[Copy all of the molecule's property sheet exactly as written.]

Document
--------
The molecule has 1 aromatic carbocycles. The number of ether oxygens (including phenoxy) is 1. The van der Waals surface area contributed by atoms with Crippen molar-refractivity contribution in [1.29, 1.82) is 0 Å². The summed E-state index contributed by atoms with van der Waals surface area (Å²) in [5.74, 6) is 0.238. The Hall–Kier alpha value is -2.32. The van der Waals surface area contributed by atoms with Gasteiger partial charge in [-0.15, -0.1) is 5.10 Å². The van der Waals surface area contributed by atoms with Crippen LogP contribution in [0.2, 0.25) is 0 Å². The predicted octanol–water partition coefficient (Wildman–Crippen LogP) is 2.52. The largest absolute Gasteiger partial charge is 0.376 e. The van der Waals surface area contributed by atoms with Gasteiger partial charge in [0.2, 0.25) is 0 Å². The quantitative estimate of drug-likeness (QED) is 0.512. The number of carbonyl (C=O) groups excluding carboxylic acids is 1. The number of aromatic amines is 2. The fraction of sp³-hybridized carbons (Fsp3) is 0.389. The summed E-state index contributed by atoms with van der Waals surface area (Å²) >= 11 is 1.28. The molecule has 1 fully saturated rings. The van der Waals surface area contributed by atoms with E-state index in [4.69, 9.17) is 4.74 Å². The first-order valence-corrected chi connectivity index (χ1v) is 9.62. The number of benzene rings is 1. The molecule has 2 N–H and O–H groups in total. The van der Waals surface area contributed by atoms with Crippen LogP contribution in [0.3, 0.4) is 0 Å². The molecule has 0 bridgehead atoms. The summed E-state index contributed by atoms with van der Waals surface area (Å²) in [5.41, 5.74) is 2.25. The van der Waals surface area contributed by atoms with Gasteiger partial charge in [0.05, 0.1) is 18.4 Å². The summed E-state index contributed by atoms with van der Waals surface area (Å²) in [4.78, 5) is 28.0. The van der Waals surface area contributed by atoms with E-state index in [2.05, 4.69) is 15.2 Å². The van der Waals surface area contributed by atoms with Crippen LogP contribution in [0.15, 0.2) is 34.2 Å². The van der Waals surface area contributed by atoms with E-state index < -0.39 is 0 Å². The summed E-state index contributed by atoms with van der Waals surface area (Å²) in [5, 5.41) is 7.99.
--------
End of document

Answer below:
The molecule has 1 aromatic carbocycles. The number of ether oxygens (including phenoxy) is 1. The van der Waals surface area contributed by atoms with Crippen molar-refractivity contribution in [1.29, 1.82) is 0 Å². The summed E-state index contributed by atoms with van der Waals surface area (Å²) in [5.74, 6) is 0.238. The Hall–Kier alpha value is -2.32. The van der Waals surface area contributed by atoms with Gasteiger partial charge in [-0.15, -0.1) is 5.10 Å². The van der Waals surface area contributed by atoms with Crippen LogP contribution in [0.2, 0.25) is 0 Å². The predicted octanol–water partition coefficient (Wildman–Crippen LogP) is 2.52. The largest absolute Gasteiger partial charge is 0.376 e. The van der Waals surface area contributed by atoms with Gasteiger partial charge in [0.2, 0.25) is 0 Å². The quantitative estimate of drug-likeness (QED) is 0.512. The number of carbonyl (C=O) groups excluding carboxylic acids is 1. The number of aromatic amines is 2. The fraction of sp³-hybridized carbons (Fsp3) is 0.389. The summed E-state index contributed by atoms with van der Waals surface area (Å²) >= 11 is 1.28. The molecule has 1 fully saturated rings. The van der Waals surface area contributed by atoms with E-state index in [4.69, 9.17) is 4.74 Å². The first-order valence-corrected chi connectivity index (χ1v) is 9.62. The number of benzene rings is 1. The molecule has 2 N–H and O–H groups in total. The van der Waals surface area contributed by atoms with Crippen LogP contribution in [0.3, 0.4) is 0 Å². The molecule has 0 bridgehead atoms. The summed E-state index contributed by atoms with van der Waals surface area (Å²) in [5.41, 5.74) is 2.25. The van der Waals surface area contributed by atoms with Gasteiger partial charge in [0.05, 0.1) is 18.4 Å². The summed E-state index contributed by atoms with van der Waals surface area (Å²) in [4.78, 5) is 28.0. The van der Waals surface area contributed by atoms with E-state index in [2.05, 4.69) is 15.2 Å². The van der Waals surface area contributed by atoms with Crippen LogP contribution in [0.15, 0.2) is 34.2 Å². The van der Waals surface area contributed by atoms with E-state index < -0.39 is 0 Å². The summed E-state index contributed by atoms with van der Waals surface area (Å²) in [5, 5.41) is 7.99.